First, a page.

October was a very busy month in the real estate markets in New York City, especially on the high end where a record number of contracts were signed with a notable volume priced above $10 million. The city is demonstrating yet again just how resilient it is. A city that was floundering during COVID, has soared back to life and now we are seeing real price recovery from a decline that started several years before COVID even struck.
As we approach the conclusion of 2021, optimism for a strong future will be driven not just by a new mayor.
- Foreign buyers are now allowed to travel back into the USA: they have been absent for a long time.
- Bonus season is approaching and the banks are showing very healthy figures.
- New York's economy is extremely diversified and its tech sector keeps expanding. Millions of square feet have been added by the tech community in the past 24 months and those higher-paid workers need to live somewhere.
- Covid appears to continue its decline, and hopefully, Winter does not produce another surge.
- Inventory is being absorbed at a strong, steady pace: we live in supply-demand markets.
- Interest rates remain low.
- Many are moving to - or returning to - New York, and yes while many have moved and/or retired, the next generation of New Yorkers is emerging.
Luxury Market 47 contracts were signed last week at $4 million and above in Manhattan, and 50 were signed the week before. It was the third time this year, 50 or more contracts were signed. The volume of $483,647,999 was the highest weekly total of the year and the highest since December 2013. The luxury market has been on a tear in October, racking up 184 contracts in the last 4 weeks at $4 million and above. Year to date, last week marked the 14th time 40 or more contracts were signed.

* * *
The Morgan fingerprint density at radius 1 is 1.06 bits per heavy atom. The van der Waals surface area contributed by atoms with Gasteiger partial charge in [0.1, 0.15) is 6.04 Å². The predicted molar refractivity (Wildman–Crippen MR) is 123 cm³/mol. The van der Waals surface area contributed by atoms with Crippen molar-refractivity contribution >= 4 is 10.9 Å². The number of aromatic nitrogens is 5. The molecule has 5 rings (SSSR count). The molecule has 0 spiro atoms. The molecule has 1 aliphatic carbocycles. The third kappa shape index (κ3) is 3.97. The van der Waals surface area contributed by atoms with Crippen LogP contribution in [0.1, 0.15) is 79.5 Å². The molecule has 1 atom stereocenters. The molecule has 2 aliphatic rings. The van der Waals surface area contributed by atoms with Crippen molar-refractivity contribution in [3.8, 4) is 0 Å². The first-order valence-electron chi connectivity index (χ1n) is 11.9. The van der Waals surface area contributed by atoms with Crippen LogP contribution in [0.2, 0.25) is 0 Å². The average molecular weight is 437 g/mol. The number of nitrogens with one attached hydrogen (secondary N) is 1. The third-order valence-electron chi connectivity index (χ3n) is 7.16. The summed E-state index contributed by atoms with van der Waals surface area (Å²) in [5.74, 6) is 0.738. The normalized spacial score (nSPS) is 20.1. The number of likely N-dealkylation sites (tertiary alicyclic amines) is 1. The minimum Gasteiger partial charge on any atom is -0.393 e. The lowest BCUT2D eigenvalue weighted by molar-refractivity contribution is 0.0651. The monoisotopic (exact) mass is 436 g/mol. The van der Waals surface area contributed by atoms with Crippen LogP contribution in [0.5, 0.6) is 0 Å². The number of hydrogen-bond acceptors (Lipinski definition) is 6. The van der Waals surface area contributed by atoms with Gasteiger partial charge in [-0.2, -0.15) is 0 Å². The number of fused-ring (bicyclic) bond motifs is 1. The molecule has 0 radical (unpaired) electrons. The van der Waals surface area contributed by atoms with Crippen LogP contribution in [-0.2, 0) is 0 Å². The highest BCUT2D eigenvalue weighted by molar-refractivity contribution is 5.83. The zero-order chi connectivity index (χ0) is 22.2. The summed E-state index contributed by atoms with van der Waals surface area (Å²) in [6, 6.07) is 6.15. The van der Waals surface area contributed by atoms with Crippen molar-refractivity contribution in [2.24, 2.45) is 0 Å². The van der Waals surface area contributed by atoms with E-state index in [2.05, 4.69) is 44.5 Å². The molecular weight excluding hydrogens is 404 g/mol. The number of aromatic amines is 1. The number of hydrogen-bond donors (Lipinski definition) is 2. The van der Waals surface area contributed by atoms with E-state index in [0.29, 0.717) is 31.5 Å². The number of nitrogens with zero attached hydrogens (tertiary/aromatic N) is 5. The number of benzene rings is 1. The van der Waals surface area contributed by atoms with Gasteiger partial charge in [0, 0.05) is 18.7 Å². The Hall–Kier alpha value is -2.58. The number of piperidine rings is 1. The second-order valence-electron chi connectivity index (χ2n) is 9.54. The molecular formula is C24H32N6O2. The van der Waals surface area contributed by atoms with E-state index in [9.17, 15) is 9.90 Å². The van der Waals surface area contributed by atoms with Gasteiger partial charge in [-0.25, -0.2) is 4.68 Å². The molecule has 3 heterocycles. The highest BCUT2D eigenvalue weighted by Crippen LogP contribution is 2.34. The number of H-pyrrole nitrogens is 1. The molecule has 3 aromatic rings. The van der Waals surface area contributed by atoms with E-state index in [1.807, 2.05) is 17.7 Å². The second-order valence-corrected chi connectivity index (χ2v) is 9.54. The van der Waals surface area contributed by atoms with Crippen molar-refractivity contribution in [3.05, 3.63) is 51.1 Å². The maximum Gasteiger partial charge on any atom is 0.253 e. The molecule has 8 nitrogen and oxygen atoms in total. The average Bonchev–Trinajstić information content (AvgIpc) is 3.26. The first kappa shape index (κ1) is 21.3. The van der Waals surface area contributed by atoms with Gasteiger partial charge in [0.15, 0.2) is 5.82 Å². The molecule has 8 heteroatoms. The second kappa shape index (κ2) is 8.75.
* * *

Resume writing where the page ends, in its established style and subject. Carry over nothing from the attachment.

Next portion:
Borders Open Again After 21 months of pandemic border closures to foreign visitors, the White House announced that US borders will be reopening to fully vaccinated visitors on November 8th. During the closure, the purchase of US real estate by foreign buyers dropped by 31%. We expect to see a huge uptick to these figures.
Keeping Up With Inflation Annual inflation rose at its fastest pace in more than 30 years during September despite a decline in personal income. Headline price pressures as gauged by the personal consumption expenditures price index including food and energy increased 0.3% for the month, pushing the year-over-year gain to 4.4%. That’s the fastest pace since January 1991. Without food and energy costs, inflation rose 0.2% for the month and 3.6% for the 12-month period, unchanged from August but the highest since May 1991. Personal income declined 1% in September, more than the expected 0.4% drop. Consumer spending increased 0.6%.
One thing to think about, is that CPI does not include real estate prices. Also, married couples can exclude up to $500,000 in gains from capital-gains taxes. That figure hasn’t changed since a 1997 law, while the median home sale price has more than doubled since then. That's almost a quarter century without any adjustment for inflation.
Rates On The Rise The average 30-year-fixed mortgage rate continues to trend upwards, rising by five basis points to 3.14% for the week ending Oct. 28th.